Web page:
Washington Post: Ukrainian colonel coordinated Nord Stream pipeline attack The officer, currently in a Kyiv detention center, denies any involvement
According to The Washington Post, Roman Chervinsky, a 48-year-old Ukrainian colonel who served in the country’s Special Operations Forces, coordinated the attack on the Nord Stream pipeline. The outlet cited Ukrainian and European officials, as well as people familiar with the details of the operation.
The sources say that Chervinsky led a group of six people. According to The Washington Post, they rented a sailboat under false identities and used deep-sea diving equipment to plant explosive devices on the gas pipelines.
According to the outlet, Chervinsky didn’t act alone and didn’t plan the operation, but was rather obeying the orders of high-ranking officers who ultimately answered to Ukraine’s Commander-in-Chief Valery Zaluzhny.
Through his lawyer, Colonel Chervinsky stated that “all speculations about my involvement in the attack on Nord Stream are being spread by Russian propaganda without any basis.”
The Washington Post writes that Chervinsky’s role in the operation is currently the most direct evidence of the involvement of Ukraine’s Armed Forces and Security Service leadership in the Nord Stream attack, which Western officials have called a “dangerous attack on Europe’s energy infrastructure.”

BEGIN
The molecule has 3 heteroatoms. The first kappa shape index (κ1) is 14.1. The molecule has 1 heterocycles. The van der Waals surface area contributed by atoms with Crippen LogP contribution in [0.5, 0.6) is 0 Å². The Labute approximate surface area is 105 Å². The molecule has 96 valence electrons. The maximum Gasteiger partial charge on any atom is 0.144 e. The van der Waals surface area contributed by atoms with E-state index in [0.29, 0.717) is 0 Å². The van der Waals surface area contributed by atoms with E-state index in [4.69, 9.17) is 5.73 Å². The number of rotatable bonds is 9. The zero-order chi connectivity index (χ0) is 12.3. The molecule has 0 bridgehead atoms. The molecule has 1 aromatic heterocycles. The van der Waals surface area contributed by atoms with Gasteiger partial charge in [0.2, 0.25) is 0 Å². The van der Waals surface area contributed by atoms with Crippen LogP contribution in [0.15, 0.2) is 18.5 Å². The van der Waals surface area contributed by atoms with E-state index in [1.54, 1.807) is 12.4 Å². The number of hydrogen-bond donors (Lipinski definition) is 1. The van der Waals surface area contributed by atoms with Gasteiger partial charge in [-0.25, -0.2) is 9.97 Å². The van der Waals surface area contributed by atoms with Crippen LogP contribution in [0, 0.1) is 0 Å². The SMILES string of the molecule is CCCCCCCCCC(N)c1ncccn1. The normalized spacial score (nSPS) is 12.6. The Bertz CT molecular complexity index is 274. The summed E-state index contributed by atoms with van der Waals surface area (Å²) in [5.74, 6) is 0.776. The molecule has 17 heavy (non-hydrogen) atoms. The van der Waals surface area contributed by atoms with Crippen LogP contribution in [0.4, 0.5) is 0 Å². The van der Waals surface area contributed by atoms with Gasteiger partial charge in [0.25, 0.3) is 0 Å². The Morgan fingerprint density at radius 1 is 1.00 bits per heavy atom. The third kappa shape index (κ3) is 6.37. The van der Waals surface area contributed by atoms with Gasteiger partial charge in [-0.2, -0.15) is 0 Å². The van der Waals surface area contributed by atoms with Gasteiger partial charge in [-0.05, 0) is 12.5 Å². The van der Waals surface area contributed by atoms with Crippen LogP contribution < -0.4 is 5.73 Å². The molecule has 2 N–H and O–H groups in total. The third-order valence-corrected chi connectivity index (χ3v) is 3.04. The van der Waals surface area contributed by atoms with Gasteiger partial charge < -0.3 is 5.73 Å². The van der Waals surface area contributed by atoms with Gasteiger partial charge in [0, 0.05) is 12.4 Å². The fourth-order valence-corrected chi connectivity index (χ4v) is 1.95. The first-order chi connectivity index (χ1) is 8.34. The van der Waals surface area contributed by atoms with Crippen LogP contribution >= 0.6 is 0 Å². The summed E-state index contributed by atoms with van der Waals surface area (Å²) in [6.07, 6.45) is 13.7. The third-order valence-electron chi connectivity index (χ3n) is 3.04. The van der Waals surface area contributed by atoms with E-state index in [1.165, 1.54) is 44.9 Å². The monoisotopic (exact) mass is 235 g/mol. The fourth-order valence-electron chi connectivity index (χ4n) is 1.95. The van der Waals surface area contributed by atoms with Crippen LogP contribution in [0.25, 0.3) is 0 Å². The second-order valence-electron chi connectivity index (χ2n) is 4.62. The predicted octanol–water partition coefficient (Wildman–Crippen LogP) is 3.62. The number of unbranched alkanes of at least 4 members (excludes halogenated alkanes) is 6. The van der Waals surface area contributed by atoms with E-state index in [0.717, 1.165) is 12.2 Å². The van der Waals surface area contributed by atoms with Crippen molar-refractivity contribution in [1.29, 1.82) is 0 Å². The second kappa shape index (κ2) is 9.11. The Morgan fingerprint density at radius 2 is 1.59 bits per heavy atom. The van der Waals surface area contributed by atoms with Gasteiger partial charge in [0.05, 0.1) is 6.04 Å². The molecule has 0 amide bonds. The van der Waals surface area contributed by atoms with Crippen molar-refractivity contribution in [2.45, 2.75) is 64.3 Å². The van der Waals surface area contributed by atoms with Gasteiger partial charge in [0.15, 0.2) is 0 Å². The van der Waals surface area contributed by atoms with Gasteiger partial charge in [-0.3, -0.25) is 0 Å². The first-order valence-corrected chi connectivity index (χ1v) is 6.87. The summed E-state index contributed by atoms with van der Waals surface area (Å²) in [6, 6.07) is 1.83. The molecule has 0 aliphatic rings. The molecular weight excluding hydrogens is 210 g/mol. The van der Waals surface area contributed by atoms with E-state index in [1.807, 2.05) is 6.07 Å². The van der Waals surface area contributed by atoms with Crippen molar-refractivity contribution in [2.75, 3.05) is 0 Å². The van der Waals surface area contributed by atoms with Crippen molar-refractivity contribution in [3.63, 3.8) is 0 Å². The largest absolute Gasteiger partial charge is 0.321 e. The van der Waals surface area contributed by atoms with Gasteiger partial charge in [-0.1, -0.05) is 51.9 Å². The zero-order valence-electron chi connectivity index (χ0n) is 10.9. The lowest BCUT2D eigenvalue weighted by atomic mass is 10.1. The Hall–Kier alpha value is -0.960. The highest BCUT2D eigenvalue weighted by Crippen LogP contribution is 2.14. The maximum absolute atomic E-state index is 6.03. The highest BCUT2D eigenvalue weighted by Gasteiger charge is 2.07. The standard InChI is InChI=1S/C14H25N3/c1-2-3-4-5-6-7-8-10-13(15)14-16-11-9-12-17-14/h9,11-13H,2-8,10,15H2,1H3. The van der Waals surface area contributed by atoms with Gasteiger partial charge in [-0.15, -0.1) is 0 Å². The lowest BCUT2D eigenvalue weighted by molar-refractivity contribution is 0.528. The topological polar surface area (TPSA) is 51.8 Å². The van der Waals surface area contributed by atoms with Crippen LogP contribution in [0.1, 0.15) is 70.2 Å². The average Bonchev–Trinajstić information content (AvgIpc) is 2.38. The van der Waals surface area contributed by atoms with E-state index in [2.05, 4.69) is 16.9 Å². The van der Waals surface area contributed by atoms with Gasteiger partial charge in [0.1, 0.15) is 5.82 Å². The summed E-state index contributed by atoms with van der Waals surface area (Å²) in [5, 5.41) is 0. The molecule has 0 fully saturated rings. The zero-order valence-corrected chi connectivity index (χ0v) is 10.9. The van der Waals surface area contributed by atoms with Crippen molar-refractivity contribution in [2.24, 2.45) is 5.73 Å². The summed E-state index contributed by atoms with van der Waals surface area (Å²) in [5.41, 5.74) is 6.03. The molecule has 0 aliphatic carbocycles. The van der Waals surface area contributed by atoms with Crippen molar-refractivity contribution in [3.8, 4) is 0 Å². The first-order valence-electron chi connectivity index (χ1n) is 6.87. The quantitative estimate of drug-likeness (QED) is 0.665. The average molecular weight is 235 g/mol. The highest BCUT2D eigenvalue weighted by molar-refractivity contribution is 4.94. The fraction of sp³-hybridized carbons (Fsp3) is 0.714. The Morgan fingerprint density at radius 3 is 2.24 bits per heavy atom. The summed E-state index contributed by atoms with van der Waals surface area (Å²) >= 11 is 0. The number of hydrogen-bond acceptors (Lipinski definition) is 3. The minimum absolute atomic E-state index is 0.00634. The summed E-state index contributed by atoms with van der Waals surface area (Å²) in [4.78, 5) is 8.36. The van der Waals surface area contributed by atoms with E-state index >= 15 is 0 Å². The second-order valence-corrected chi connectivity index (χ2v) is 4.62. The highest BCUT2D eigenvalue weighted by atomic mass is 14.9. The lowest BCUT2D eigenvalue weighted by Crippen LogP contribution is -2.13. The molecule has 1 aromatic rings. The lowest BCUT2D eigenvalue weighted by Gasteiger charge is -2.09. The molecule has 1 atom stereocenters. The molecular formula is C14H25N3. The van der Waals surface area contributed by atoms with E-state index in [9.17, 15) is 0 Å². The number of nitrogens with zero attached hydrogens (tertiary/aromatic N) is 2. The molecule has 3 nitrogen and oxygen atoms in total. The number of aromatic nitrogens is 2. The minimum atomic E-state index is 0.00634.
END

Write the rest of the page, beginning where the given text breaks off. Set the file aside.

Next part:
According to the outlet, Chervinsky’s involvement in the sabotage illustrates the complex dynamics and internal rivalry within Ukraine’s leadership, where intelligence and military structures often clash with the political leadership.
The Washington Post, citing U.S. intelligence data, reports that Ukrainian President Volodymyr Zelensky didn’t know about the plans to sabotage the pipeline. “All of those involved in planning and execution reported directly to [chief of defense] Zaluzhny, so Zelensky wouldn’t have known about it,” the publication quotes intelligence obtained by the CIA.
The outlet also notes that Chervinsky is currently being held in a Kyiv detention facility on charges that he abused his power. According to the investigation, the colonel attempted to carry out an operation without the approval of Ukraine’s Security Service and Main Intelligence Directorate. The plan was to persuade a Russian pilot to defect to Ukraine. However, the operation failed, and information about the presence of Ukrainian Armed Forces personnel and equipment at the Kanatovo airfield was leaked. This prompted Russian forces to launch an attack on the airfield, killing the unit’s commander, injuring 17 servicemen, destroying two fighter jets, and damaging the runway.
Chervinsky told journalists that Ukraine’s Security Service, Air Force, and Special Operations Forces participated in the plan to recruit the Russian pilot.
The Ukrainian authorities have not yet commented on these reports.